Author Topic: SSW - Seaspan  (Read 134530 times)

xtreeq

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Re: SSW - Seaspan
« Reply #410 on: January 12, 2015, 11:03:44 PM »
Seaspan reported the MOL Express, a 4,600 TEU container vessel went aground in Tateyama Harbour, Japan on January 11, 2015. The company said all preliminary reports indicate the hull is in a stable condition, and no environmental damage has occurred. There were no reported crew injuries. Seaspan and MOL, with the assistance of salvage experts, are working on refloating the vessel.

http://www.nasdaq.com/article/seaspan-mol-express-vessel-in-stable-condition--quick-facts-20150113-00008


JEast

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Re: SSW - Seaspan
« Reply #411 on: July 30, 2015, 07:17:19 AM »
As a small obligation as the originator of this thread, a couple of comments are as follows. 

SSW continues to be the gold standard in the ship leasing business.  Connected exclusively to the container ship industry (not to be confused with dry bulk), they also provide the most stable sector in the shipping industry.  The growth opportunities for SSW are still open as they continue to fulfill their promises.  Given the weakness in the ‘shipping’ industry overall, Seaspan looks to be a high quality growth opportunity for the more conservative investor.  For the long-term investor with a view of 3-4 years, opportunities for prices below $18 look attractive.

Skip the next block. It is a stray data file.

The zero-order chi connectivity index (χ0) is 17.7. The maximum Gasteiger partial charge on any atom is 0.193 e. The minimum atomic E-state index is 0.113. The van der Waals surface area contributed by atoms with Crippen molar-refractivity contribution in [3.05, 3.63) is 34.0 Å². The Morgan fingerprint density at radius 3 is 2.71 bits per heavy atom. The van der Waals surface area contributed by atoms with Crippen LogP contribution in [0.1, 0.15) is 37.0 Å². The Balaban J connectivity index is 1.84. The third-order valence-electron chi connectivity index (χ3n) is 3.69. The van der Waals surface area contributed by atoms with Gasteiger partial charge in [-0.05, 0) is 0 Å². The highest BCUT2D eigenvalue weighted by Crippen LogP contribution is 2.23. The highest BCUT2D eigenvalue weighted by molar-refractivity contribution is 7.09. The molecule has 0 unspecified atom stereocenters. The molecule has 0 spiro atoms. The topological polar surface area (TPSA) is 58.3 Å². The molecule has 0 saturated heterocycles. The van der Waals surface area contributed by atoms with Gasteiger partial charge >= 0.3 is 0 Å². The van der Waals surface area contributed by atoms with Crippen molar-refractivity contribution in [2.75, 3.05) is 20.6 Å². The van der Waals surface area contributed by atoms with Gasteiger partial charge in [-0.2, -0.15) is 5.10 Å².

Cheers
JEast

xtreeq

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Re: SSW - Seaspan
« Reply #412 on: July 30, 2015, 09:35:36 AM »
Agreed,
Results were boring (in a good way) as usual

obtuse_investor

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Re: SSW - Seaspan
« Reply #413 on: December 07, 2015, 06:57:35 PM »
I am pondering what all the sellers today (at a 52 week low of 14.25/shr) are thinking.

  • Are they worried that SSW would not be able to retain the large dividend in 2016 and are pricing that in?
  • Are they assuming that the high leverage that SSW has is going to cause trouble as China slows?
  • Are they thinking that the [potential] FED rate hike off of zero bound is going to make these high yielding companies less attractive (much like the midstream MLPs)?
  • Or is it something else altogether that I can't imagine right now?

... I was obliged to take some shares off those sellers today. Looking forward to do that more.

Value Investor who manages his personal portfolio with a 25-45 year time horizon | @obtuse_investor

Uccmal

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Re: SSW - Seaspan
« Reply #414 on: December 07, 2015, 07:57:21 PM »
I am pondering what all the sellers today (at a 52 week low of 14.25/shr) are thinking.